The whole shopping experience was definitely a great therapy after a brain cell damaging semester. I have to say, the last market in Bangkok was probably my favorite. I thought the prices were either reasonable or really good deals. There was a lot to look at, not too crowded, a good size market, and had lot of cute things. Although I did like the live music and the more cultural souvenirs in the smaller cities also. All in all, I do believe anywhere I travel to, market big or small, shopping will always be one of my favorite things to do.
We have been home from Thailand for about a week now. I am just now beginning to feel readjusted to the time change and my sleep schedule as well as my typical daily schedule. Going into this trip I did not realize the impact a three week study abroad would have on my life how life as well as the close relationships I would make. I can say this trip has opened my eyes to new perspectives and new possibilities for my future.
As advice for future students I would say go into this with an open mind and really try to be present in every moment of the trip. Take in the sounds, the sights, the variety of taste and even smells. Take on those moments that may ordinarily be outside your comfort zone. Also take time to really interact and engage with everyone you meet both in the group you’re traveling with and the local people of Thailand.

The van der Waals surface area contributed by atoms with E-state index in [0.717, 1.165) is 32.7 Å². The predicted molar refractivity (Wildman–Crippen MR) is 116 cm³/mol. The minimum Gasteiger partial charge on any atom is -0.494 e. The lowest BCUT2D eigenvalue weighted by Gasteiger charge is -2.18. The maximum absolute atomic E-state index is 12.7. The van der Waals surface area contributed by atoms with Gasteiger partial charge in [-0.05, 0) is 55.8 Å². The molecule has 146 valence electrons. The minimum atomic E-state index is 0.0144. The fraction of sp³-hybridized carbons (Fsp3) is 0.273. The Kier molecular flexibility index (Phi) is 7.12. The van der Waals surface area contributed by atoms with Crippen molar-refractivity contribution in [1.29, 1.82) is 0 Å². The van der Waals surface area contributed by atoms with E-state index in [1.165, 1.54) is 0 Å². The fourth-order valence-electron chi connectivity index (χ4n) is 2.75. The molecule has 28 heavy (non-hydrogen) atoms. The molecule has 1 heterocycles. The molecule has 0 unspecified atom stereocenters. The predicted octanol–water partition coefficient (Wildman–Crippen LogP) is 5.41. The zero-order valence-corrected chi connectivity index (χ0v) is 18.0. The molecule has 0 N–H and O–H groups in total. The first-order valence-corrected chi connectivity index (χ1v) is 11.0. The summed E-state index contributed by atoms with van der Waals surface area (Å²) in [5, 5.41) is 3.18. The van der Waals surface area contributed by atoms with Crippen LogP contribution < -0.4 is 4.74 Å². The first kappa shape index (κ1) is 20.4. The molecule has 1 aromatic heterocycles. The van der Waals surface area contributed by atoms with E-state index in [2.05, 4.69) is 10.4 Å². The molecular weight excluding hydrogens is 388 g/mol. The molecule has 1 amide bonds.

My first advice when it comes to packing would be to leave enough space and weight in your bag to bring back souvenirs. If you are anything like I was in the night markets, you will see lots of great things to bring home. Some other things I am glad I brought included: a journal, a blanket and inflatable head pillow, also travel tissue (not all bathrooms provided toilet paper). I also had an “anti-theft” purse, this helped me feel more secure when walking around the markets in the evenings. It is basically a purse with clip locks on the zippers. I also downloaded a Thai language app on my ipad before I left. I found this helpful when we would be with someone who did not speak much English. Thinking back on the trip there were times I did not have my ipad and this app would have been very useful.
Thailand is such a beautiful country to visit. I learned a lot from this study abroad experience. I hope you enjoy your time!